My daughter didn’t have a phone until she was 15 … she got it because she started dating her very first boyfriend and, well frankly, we didn’t trust him. So I gave her my phone so that she could always get in touch with us.
Thankfully it lasted only a few weeks, but the bug had bitten and she wanted her own phone.
While we had some very strict phone use rules in our house (no phones in the bedroom; all phones in the kitchen to charge; no phones at night; certain apps were banned etc) we did notice the way teens were using their phones. Reliance on phones for texting and messaging seemed to lead to an inability to communicate face-to-face – something that is important for reading body language, subtle visual cues etc and a skill that teens of the day seemed to lack.
Fast forward to 2020 and we now have widespread social media apps and a virus – which has effectively – for the short-term at least – forced us all into isolation and the only way we have to communicate with loved ones is ‘virtually’ – through Skype, WhatsApp, FaceTime, Facebook etc.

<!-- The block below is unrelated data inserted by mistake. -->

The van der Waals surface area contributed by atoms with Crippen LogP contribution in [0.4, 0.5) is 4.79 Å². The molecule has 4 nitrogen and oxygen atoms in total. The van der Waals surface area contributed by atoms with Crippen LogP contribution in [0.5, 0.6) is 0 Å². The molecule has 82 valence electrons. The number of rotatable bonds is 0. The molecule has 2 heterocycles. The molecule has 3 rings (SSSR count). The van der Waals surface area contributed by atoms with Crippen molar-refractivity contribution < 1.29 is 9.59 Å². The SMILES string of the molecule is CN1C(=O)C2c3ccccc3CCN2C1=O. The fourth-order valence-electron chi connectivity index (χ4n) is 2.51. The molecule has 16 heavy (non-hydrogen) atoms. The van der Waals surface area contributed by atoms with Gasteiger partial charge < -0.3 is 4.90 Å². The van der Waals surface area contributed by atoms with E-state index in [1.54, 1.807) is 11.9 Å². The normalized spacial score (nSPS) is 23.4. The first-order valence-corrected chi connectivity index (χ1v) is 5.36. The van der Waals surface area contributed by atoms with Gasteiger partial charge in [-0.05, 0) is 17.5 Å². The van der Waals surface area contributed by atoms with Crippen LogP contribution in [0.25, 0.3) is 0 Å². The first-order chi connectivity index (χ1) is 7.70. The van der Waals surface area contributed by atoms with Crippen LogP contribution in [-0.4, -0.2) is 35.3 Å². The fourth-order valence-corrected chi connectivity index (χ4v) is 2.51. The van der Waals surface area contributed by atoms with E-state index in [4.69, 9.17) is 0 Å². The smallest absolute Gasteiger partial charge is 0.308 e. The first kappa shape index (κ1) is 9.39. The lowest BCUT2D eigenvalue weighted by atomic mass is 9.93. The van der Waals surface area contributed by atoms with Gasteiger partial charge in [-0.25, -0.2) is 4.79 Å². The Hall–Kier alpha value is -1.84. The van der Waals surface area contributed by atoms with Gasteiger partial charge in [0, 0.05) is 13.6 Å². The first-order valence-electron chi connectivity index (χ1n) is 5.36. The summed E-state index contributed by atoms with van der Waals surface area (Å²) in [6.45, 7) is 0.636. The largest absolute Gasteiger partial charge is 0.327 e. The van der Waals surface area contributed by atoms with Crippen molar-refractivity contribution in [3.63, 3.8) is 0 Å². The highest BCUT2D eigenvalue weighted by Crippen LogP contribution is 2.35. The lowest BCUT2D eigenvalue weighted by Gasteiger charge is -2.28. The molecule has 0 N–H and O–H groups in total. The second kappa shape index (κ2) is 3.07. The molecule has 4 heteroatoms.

Workers are going online and ‘teleworking’. Teachers are taking their lessons online and having students ‘dial in’.
So what once seemed to be the cause of the death of communication, appears to have evolved into new ways to stay connected.
It did get me thinking however. In the lead up to this latest global challenge, all we saw this tech being used for was abuse and bullying online, strangers ripping each other to shreds over the tiniest thing, people being triggered over inane topics, arguments over climate change, Greta, refugees, religion, terrorism, Veganism, gender fluidity, pronouns, identity politics, diversity, intersectionality, walls, black, white, left, and right. Children being used in the frontlines of adult ‘wars’. We were all frankly acting like children.
I wonder… is this the Mother’s way of giving us all a time out? Perhaps we should use it wisely and take a good long look at what we consider important and to re-evaluate just how we treat each other.
And just like that, all of those things that once seemed so crushingly important, just… aren’t.
In the face of an invisible ‘foe’ we are, after all, exactly the same.